Carson City Parks Foundation receives $20,000 grant for Boldrick Theater | NevadaAppeal.com

Carson City Parks Foundation receives $20,000 grant for Boldrick Theater

Ronni Hannaman
Carson City Community Center manager Eric Klug stands outside the center currently undergoing further refresh.
Courtesy

Money begets money. And that statement is true when it comes to the Carson City Parks and Recreation Foundation.

Recently, the foundation was the recipient of a $20,000 matching grant from the Robert Z. Hawkins Foundation to continue to refresh the Bob Boldrick Theater lobby within the community center that started in February, allowing then-Chamber chairman of the board Bob Fredlund to present the foundation with a check for $20,300. The largest donors included Coldwell Banker Select, Southwest Gas, Carson Tahoe Health, Allison McKenzie Law Firm and Mayor Bob and Susan Crowell. There were many business and individual donors as well as those who purchased tickets to the gala.

The grant was a direct match to the monies raised by the Chamber when it organized a gala fundraiser to allow locals to preview the newly renovated theater. It had been determined that since the theater had received a much-needed full makeover funded by the Question 18 tax, the general fund, and the Redevelopment Authority Citizens Committee funding, the lobby would need to be refreshed as well.

A special Chamber committee was formed chaired by Susan Crowell and Susie Messina to plan the gala that would raise monies for the proposed refresh. Part of the $20,300 was spent to put in new — and much-needed lobby lighting that, when lit, now provides an upscale look to the lobby.

Since the funding would not cover all the needs, parks director Jennifer Budge directed theater manager Eric Klug to solicit a grant from the Robert Z. Hawkins Foundation. Budge stated, “I have a long-standing relationship with the Robert Z. Hawkins Foundation from my years at Washoe County Regional Parks and Open Space. From their tremendous investment in the Robert Z. Hawkins Amphitheater, I knew they had a passion and dedication to support community arts and thought the Bob Boldrick Theater would garner their interest. While they typically stay focused in the Truckee Meadows, they have wanted to expand their projects to the state capital, so this was a great fit. The foundation was so impressed with the recent renovations and this grant was a great way to match the Chamber’s amazing fundraising efforts. We truly appreciate the foundation’s support and look forward to all that we can accomplish together for the benefit of the community.”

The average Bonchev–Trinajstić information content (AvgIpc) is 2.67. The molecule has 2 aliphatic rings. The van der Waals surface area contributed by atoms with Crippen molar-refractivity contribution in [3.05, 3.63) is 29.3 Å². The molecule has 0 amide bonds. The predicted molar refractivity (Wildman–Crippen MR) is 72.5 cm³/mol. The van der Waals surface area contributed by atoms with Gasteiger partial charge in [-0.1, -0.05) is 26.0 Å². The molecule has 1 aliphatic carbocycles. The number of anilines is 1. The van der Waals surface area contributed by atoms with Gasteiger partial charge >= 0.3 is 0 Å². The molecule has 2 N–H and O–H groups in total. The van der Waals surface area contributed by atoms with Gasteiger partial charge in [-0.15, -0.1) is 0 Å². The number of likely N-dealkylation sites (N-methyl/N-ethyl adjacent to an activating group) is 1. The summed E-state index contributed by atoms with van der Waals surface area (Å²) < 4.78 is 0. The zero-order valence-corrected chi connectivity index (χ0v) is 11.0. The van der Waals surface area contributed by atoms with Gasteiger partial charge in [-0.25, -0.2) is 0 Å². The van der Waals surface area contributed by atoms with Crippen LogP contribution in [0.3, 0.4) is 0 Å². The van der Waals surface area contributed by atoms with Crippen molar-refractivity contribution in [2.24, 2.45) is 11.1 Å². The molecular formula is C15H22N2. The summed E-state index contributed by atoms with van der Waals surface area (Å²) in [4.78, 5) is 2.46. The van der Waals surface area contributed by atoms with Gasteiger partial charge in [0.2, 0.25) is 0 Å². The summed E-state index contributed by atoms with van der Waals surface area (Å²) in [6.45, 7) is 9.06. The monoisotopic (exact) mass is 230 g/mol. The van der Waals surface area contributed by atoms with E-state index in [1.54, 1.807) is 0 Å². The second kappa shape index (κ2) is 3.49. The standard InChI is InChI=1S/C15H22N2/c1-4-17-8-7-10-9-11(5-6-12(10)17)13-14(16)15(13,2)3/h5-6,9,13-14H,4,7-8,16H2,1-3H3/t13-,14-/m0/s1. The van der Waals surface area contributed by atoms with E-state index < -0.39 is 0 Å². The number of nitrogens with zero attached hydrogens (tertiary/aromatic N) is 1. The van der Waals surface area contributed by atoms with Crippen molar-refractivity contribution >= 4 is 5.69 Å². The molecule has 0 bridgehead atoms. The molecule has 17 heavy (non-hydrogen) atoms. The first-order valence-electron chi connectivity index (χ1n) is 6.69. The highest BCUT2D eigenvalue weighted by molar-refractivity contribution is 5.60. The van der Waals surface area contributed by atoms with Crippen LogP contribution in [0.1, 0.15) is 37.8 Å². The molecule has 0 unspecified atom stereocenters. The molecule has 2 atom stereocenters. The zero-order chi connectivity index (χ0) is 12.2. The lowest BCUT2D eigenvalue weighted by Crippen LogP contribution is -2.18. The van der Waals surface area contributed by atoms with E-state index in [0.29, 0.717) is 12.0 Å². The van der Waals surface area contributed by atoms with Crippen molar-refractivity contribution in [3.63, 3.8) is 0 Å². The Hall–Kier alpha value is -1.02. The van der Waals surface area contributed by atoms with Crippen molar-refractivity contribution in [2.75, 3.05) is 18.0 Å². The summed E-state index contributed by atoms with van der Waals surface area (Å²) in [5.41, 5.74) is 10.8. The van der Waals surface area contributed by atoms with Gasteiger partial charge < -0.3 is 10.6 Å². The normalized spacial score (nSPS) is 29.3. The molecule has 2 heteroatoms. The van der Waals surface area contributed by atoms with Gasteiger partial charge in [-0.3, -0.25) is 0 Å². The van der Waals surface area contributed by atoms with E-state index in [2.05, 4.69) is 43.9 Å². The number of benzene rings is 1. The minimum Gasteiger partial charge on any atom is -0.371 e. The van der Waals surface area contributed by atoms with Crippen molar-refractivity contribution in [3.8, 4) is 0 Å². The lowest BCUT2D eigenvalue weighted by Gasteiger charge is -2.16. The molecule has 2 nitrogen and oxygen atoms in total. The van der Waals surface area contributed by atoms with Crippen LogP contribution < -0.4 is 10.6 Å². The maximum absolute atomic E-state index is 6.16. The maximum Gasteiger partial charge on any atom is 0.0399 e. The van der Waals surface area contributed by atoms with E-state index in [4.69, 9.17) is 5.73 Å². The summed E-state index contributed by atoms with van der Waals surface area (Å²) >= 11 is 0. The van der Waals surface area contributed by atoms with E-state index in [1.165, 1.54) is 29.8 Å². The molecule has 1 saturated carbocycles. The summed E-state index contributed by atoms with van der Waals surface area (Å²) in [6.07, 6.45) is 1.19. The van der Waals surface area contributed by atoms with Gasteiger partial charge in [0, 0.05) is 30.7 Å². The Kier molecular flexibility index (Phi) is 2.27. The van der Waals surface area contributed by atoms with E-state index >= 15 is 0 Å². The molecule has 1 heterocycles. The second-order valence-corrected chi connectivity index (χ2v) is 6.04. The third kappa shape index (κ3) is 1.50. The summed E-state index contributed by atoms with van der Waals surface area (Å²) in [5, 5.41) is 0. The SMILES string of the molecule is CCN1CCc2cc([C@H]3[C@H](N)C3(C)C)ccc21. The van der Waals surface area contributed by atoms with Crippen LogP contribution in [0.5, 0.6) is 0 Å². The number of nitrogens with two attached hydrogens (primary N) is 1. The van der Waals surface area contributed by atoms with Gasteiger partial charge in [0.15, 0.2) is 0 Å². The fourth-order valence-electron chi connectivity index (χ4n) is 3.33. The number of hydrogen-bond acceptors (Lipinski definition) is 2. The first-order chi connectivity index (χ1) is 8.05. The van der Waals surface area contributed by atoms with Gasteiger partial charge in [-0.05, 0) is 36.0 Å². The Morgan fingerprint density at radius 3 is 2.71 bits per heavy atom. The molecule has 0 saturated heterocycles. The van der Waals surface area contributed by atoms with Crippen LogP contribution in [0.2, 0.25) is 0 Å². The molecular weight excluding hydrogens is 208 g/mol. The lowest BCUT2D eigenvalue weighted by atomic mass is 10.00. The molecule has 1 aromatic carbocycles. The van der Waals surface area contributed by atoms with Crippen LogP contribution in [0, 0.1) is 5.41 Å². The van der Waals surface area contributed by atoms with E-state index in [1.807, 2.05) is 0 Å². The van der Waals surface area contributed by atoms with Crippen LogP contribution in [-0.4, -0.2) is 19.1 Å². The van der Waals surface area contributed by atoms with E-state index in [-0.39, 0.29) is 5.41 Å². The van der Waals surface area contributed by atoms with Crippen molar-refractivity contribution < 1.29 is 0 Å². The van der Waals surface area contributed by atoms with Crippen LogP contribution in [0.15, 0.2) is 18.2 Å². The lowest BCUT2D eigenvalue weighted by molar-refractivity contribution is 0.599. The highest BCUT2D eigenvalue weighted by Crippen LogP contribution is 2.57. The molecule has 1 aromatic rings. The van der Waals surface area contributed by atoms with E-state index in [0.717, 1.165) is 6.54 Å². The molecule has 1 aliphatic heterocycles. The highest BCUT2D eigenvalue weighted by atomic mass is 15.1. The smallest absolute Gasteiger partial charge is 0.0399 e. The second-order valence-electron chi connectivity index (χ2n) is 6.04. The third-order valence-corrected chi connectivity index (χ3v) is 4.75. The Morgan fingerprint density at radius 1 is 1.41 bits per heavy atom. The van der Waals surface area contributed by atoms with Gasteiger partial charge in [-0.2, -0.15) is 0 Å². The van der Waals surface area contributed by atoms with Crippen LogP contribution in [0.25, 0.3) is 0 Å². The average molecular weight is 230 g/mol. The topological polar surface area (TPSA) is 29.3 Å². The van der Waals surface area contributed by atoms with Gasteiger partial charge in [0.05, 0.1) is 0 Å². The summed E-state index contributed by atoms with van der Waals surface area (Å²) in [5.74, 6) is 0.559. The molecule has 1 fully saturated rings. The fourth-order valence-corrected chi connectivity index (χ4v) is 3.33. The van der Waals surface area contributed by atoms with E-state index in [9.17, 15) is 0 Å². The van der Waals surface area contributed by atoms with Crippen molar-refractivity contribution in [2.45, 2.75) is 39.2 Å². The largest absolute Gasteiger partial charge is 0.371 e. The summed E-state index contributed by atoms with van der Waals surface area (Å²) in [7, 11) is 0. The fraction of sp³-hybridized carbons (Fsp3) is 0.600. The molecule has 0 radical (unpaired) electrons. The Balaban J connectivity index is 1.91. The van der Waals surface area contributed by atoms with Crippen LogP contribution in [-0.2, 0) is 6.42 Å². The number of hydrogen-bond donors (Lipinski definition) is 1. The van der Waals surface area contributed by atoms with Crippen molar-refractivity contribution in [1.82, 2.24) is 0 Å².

Klug is in charge of the continued upgrades and has received suggestions and assistant from decorator Karen Abowd and WNC’s Stephanie Arrigotti, who produces the first-class musicals through the Western Nevada Music Theater Co.

Klug’s wish list includes acoustic panels for inside the theater to provide better sound, LED lighting, blackout curtains for the entrances to the theater, directional signing, paint and eventually a new orchestra pit, though this is beyond the scope of this grant. Since the front of the lobby is composed almost completely of glass, he wishes to put up artistic vinyl window treatments to mitigate the summer sun and reduce glare. Another goal is to provide space for artists to showcase their works. He knows the combined donations and grant monies will not cover all his wishes. “My first priority is to paint the lobby, followed by the blackout curtains and signage.” If there is any money left, he will prioritize the list again.

When asked whether this was the first grant ever received by the theater, he replied, “In the entertainment field, the BAC has received grants, but to my knowledge, we have never gone after grants of this type, and we certainly will check out future grant opportunities.”

The city has wanted to refresh the well-used theater and lobby since the early 1990s when former manager Mitch Ames ran the center. Although there is money for building government buildings, there is no ongoing budget for maintenance and remodeling.

“The replacement of the seats was recognized in 2007,” according to Klug.

The recession stopped most of the suggested remodeling except for some of the needed behind-the-scenes improvement needed to house productions. Then-supervisor Pete Livermore championed the stage lighting.

Finally, after 15 years of wishing, hoping and dreaming, we now have a theater of which the citizens can be proud. The upgraded lobby will add to the overall theater experience and is one of the many upgrades to the city since 2016.

There seems to be a lot of opportunity to apply for grants and now that Klug knows how to write a grant, as he stated, “The floodgates are open!”

Ronni Hannaman is the executive director of the Carson City Chamber of Commerce.